This & ThatGilliam Banmon 'G.B.' Grayson - a Johnson County fiddler

When it comes to old time fiddle playing, there have been many in the Johnson County Area who were talented with that instrument. But when there’s talk about old time music, the attention may turn to nearly blind fiddler Gilliam Banmon (G. B.) Grayson. Grayson, who was blinded as a child, teamed up with Henry Whitter to play and record some of the most famous songs coming out of the late ‘20s and early ‘30s. Grayson and Whitter recorded “Short Life of Trouble,” “Handsome Mollie,” Cluck Ole Hen,” “Rose Conley,” “Lee Highway Blues,” and others. But no doubt the most famous song recorded by Grayson and Whitter was “Tom Dooley.” That song was later picked up by The Kingston Trio during the folk revival of the 1960s. The song “Tom Dooley,” was written about a man from Wilkes County, North Carolina who fled Wilkes County after being wanted for the murder of Laura Foster. His name was Tom Dula but it became Dooley in the vernacular of that area.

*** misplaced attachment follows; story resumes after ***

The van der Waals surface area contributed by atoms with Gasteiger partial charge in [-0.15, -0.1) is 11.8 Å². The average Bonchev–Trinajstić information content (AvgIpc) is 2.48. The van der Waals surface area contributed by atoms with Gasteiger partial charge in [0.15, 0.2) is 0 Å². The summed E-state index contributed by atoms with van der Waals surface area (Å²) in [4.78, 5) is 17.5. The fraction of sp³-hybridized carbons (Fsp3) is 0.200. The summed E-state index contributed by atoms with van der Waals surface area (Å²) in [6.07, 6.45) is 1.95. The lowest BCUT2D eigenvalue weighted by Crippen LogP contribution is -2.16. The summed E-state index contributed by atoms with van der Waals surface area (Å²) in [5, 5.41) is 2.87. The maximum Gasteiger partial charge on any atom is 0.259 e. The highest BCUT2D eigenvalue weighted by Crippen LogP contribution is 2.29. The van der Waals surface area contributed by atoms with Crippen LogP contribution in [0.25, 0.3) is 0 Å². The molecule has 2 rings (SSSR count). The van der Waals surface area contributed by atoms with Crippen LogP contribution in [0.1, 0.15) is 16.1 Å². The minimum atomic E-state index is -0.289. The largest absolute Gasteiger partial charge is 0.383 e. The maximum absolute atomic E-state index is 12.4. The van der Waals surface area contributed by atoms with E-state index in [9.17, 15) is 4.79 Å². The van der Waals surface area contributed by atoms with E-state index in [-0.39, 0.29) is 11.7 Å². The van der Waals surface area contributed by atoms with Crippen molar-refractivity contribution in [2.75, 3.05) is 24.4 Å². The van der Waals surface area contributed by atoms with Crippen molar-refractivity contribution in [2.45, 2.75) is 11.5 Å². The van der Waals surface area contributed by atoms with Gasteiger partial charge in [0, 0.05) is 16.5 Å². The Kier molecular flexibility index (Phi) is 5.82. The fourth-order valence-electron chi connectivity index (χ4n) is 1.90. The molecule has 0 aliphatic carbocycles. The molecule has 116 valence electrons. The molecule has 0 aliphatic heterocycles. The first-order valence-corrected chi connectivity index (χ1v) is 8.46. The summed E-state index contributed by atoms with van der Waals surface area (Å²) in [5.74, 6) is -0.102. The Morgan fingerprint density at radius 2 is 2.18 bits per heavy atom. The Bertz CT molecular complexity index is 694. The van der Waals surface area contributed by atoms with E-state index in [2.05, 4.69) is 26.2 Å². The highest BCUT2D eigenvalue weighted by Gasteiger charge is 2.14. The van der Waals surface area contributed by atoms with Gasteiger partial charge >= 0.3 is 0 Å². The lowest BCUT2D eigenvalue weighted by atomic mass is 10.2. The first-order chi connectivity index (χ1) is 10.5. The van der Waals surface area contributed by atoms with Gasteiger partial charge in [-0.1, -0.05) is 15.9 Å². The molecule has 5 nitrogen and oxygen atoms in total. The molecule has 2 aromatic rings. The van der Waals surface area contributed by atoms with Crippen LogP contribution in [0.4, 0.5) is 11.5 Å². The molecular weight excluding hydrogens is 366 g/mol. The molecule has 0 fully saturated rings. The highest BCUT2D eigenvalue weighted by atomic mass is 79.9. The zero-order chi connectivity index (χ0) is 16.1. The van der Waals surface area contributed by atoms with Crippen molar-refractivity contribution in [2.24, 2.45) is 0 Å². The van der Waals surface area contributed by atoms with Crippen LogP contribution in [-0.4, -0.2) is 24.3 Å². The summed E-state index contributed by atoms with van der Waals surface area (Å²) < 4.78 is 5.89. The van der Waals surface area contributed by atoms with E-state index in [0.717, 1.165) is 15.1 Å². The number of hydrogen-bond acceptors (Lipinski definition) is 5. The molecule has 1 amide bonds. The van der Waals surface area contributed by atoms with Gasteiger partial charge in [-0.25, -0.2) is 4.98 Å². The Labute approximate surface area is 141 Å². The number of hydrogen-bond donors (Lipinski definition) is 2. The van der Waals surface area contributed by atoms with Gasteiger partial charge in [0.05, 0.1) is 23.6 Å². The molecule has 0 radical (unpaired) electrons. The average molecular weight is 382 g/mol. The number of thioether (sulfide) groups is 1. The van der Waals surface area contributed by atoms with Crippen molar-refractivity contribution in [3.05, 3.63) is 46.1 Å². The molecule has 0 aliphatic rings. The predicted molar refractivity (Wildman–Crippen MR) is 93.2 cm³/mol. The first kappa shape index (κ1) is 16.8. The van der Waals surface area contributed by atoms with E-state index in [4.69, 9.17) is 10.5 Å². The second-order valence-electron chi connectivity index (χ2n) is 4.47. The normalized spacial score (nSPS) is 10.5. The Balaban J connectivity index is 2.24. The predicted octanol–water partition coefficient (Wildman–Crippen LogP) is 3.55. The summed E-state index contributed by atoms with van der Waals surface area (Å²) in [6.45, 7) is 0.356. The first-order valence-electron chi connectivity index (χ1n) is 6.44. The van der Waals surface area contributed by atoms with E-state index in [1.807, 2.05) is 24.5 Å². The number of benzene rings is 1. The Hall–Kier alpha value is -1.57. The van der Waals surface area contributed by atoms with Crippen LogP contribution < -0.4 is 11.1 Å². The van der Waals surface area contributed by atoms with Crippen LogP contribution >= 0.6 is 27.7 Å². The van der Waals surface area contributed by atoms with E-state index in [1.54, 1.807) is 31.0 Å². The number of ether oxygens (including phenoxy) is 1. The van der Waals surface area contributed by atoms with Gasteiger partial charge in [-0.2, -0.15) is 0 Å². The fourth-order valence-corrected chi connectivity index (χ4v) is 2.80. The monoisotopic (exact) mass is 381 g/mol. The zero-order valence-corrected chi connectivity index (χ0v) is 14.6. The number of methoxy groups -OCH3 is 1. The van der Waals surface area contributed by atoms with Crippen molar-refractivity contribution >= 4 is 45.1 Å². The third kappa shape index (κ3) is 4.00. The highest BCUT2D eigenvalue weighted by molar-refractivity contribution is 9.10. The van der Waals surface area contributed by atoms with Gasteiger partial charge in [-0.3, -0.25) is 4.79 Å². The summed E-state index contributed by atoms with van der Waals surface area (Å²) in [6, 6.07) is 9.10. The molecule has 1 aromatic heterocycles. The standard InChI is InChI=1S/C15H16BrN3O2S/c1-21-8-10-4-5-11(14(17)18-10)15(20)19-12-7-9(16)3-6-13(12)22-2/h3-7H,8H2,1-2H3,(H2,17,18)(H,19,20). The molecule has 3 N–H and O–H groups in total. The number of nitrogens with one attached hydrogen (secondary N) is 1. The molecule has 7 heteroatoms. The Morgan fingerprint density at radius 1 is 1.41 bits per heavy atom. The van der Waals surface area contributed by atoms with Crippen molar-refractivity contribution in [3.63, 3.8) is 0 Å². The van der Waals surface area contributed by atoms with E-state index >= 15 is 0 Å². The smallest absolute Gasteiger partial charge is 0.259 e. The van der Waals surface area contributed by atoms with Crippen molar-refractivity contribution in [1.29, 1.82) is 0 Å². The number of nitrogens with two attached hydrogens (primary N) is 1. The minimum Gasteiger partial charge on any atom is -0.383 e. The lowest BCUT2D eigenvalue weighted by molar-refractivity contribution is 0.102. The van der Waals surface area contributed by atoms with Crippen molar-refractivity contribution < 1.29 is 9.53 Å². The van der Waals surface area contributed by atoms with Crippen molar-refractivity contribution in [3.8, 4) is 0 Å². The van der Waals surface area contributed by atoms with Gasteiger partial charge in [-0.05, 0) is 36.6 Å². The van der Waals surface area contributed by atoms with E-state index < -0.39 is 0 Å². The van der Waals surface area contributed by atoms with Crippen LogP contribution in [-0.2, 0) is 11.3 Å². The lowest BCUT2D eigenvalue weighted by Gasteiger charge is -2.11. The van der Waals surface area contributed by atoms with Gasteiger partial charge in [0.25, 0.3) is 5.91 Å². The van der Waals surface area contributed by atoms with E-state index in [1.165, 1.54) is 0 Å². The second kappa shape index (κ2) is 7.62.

Reportedly Dula crossed the North Carolina line into Tennessee and since his shoes were badly worn, took a job with an influential farmer named James W.M. Grayson. Grayson had attained the rank of Colonel in the Union Army. He worked for Grayson a few days, long enough to buy himself a pair of boots. After his departure, men from North Carolina came to the Grayson home. After finding out that Dula had been there, they along with Grayson, tracked him to a place at Pandora in Tennessee where he was resting after the long walk in his new boots. Dula was captured by Col. Grayson and brought back to Col. Grayson’s home before heading back to North Carolina the next day. This was said to have occurred around July 10, 1866. Dula was later tried and hanged for the crime. Former governor of North Carolina Zebulon B. Vance handled Dula’s defense free due to the governor’s belief he was innocent of the charge.  More...


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